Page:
Succession Planning to Prepare for the Worst
Many financial advisors do not put enough emphasis on succession planning and business continuity policies — and failure to do so can wipe out even those who have done everything right otherwise, MarketWatch writes.
Advisors Steve Ciepiela and Charles Severino, who founded the wealth management practice Charles Stephen & Co. in 1983, did prepare for the worst, the publication writes. They signed a contract permitting the surviving partner to buy the other out in the case of one of their deaths and ensured they’d have the money to do so by buying life insurance polices on each other, according to MarketWatch. So when Severino suddenly died in 2004 at the age of 48 following a brain aneurysm, Charles Stephen & Co. survived, the publication writes. If it hadn’t been for their prep work, Ciepiela tells the publication, he would have had to sell the practice, harming its eight employees at the time and all of their clients in the process.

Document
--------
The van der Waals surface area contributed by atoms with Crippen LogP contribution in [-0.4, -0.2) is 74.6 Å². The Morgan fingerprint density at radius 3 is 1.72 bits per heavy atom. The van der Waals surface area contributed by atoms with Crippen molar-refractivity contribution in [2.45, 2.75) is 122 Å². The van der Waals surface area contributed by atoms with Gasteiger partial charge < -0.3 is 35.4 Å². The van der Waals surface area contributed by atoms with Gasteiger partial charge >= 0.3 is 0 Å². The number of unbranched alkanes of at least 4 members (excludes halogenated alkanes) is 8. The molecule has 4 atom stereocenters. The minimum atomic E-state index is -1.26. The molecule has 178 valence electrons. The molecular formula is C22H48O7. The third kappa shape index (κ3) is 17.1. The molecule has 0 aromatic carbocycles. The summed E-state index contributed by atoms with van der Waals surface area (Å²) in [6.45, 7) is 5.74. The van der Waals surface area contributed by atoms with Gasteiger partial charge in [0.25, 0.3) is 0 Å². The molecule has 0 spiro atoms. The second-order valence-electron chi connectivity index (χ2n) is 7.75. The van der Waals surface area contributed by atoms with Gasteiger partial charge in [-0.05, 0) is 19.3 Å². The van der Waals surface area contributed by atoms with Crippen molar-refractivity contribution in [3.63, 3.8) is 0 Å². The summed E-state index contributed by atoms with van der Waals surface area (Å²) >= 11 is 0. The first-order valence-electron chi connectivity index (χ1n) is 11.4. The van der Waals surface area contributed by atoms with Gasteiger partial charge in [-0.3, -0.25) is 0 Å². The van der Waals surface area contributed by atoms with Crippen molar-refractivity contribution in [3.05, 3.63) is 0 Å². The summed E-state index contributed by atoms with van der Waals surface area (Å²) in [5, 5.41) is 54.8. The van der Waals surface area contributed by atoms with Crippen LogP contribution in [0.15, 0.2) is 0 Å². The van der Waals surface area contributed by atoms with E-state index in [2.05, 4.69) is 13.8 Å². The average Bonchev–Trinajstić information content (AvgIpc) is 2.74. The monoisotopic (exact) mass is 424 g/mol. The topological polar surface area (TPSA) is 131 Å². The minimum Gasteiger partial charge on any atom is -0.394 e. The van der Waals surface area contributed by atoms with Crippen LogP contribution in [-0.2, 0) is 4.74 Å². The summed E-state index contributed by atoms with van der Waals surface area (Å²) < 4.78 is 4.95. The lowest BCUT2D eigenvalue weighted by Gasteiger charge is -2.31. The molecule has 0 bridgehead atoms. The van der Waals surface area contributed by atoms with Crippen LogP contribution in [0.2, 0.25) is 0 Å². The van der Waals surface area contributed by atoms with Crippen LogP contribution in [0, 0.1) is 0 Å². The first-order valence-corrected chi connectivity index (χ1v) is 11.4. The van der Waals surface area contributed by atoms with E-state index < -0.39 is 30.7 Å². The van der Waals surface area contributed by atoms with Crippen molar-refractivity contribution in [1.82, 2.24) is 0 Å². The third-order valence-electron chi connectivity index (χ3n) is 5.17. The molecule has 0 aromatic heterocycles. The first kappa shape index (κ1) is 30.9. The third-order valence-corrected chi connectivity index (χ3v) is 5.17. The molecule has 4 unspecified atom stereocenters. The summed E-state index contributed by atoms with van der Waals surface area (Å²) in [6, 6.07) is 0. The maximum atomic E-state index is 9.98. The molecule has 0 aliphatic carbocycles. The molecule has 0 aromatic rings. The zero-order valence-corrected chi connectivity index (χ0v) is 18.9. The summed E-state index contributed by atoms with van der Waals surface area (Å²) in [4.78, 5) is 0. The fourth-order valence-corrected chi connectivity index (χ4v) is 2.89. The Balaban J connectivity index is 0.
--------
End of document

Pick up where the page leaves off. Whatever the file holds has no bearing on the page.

Nonetheless, even with the succession planning in place, Ciepiela had to make adjustments, according to MarketWatch. Part of that was hiring a grief counselor for everyone at the firm, the publication writes.
But with Severino’s expertise no longer available Ciepiela also had to overhaul the business, selling the part of the practice that acted as a third-party administrator on retirement plans, according to MarketWatch. Since then, Ciepiela further prepared his practice against unexpected events, assigning advisor teams to work in tandem to ensure that clients’ needs are met no matter what happens, he tells the publication.